Military to Civilian - A pathway to success comes full circle
The BLM Alaska Fire Service (AFS) enjoys a unique relationship with its military partners in Alaska that continues to grow thanks to shared connections.
Most of AFS’s facilities have been based on the Fort Wainwright military installation in Fairbanks, Alaska since the 1970s. Plus, not only does AFS provide wildland fire management for U.S. Department of the Interior and Native Corporation lands in Alaska, but also for 1.6 million acres of military lands in interior Alaska. There is also an agreement between AFS and the U.S. Army Alaska to coordinate wildland fire management on military training lands.
And most recently, AFS started collaborating with the Army to help soldiers transitioning to civilian life.
Executive Secretary Katrina Grates, the wife of an Army veteran who recently went through these transitional programs, initiated the partnership. Recognizing the benefits for both participating soldiers and businesses, Grates connected with the Fort Wainwright’s Soldier for Life Transition Assistance Program. This program is mandated by Congress to aid eligible soldiers in making a successful transition from military life to a civilian career.
In February, Grates and AFS Associate Manager Kyle Cowan went to the first of weekly presentations for soldiers to talk about career opportunities at the BLM and Alaska Fire Service as part of the Soldier For Life program. Because Grates saw the benefits of a deeper alliance, she then spearheaded AFS’s involvement in the Army Career Skills Program that gives soldiers the opportunity to do internships at businesses during their final 180 days before separation.
"Soldiers in this program are looking to gain experience outside of the military before separating, while AFS had vacancies that may take some time to fill," Grates said. "This was a way not only to help them gain experience, but also to fill those voids at AFS."
Dan Schmitz, who is set to retire in January after more than 20 years in the Army, was the first to take advantage of the new partnership. He worked in a variety of positions throughout his military career and most recently as the first sergeant of A Company, 1-25 Aviation Regiment located directly across Ladd Airfield from AFS. He and his wife fell in love with the area after transferring to Fort Wainwright in 2016 and started making plans to stay after he retired. He heard about the CSP program and AFS by word of mouth and sought out an internship.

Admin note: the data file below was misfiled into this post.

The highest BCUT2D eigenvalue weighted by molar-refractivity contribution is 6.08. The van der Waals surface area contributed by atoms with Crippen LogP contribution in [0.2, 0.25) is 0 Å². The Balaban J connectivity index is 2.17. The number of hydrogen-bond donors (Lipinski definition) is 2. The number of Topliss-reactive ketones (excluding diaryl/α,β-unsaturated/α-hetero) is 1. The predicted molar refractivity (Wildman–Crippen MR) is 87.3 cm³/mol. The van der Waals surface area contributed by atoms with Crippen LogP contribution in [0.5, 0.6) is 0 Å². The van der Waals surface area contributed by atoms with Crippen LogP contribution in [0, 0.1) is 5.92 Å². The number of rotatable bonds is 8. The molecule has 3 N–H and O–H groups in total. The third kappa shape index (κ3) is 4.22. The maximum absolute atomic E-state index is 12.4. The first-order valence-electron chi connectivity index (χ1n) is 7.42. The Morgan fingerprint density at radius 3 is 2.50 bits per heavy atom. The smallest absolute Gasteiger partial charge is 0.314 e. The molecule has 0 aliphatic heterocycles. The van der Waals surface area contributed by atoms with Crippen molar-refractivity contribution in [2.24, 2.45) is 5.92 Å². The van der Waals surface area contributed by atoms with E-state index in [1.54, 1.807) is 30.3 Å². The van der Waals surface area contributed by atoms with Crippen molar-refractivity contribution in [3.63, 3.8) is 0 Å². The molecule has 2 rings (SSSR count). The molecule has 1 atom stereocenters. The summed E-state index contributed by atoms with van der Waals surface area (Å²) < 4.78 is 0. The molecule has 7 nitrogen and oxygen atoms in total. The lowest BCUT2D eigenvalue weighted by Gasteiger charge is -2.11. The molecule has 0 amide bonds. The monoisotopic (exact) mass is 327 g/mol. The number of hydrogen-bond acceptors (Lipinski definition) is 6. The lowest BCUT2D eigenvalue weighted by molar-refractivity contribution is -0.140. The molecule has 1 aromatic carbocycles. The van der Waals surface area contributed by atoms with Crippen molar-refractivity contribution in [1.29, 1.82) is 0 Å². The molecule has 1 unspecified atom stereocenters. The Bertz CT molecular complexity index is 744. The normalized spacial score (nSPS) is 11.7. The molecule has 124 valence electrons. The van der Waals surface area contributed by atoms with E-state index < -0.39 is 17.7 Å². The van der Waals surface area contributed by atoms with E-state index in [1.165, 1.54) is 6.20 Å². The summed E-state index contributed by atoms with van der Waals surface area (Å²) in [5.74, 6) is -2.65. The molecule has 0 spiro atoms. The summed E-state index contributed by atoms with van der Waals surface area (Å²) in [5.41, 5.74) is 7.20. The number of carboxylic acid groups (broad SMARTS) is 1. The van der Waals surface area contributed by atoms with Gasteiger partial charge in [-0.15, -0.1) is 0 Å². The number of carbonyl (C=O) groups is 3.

“I mainly wanted to continue my government service and Alaska Fire Service has a lot of positions that interested me,” Schmitz said. “I feel that if I ever need to do something different, then I would be able to broaden myself within this organization.”
Schmitz already knew he wanted to work in an administrative capacity. He already had a gameplan, which was helpful when he sat down with AFS Branch Chief of Business and Technology Aleshia Purcell for an interview to see if Schmitz and AFS were a good fit for each other.
Turns out they were and on June 1, Schmitz began his internship.
Because skills that service members garner throughout their careers transition well to federal public service, it’s no wonder one in five BLM employees are veterans. These similarities between federal and military service allowed Schmitz to quickly adapt to the AFS administrative tasks. Some challenges in access to programs provided Purcell an opportunity to develop a streamlined process for future recruitment.
Since then, others have taken part of an internship through BLM – a budget technician is doing work for both AFS and the BLM Fairbanks District Office and a supply technician works at the AFS cache – with more in the works for the upcoming year. In addition, BLM has plans to participate in future Soldier for Life talks at Joint Base Elmendorf-Fort Richardson in Anchorage.
A few weeks ago, the process came full circle when Purcell and Schmitz teamed up for a Soldier for Life presentation to show a success story for other soldiers who are beginning their own journey to civilian life.
Following the success of his internship, Purcell submitted paperwork to begin the process of hiring Schmitz as a permanent BLM employee, working in the department where he interned. His first day as an official BLM employee is Nov. 7.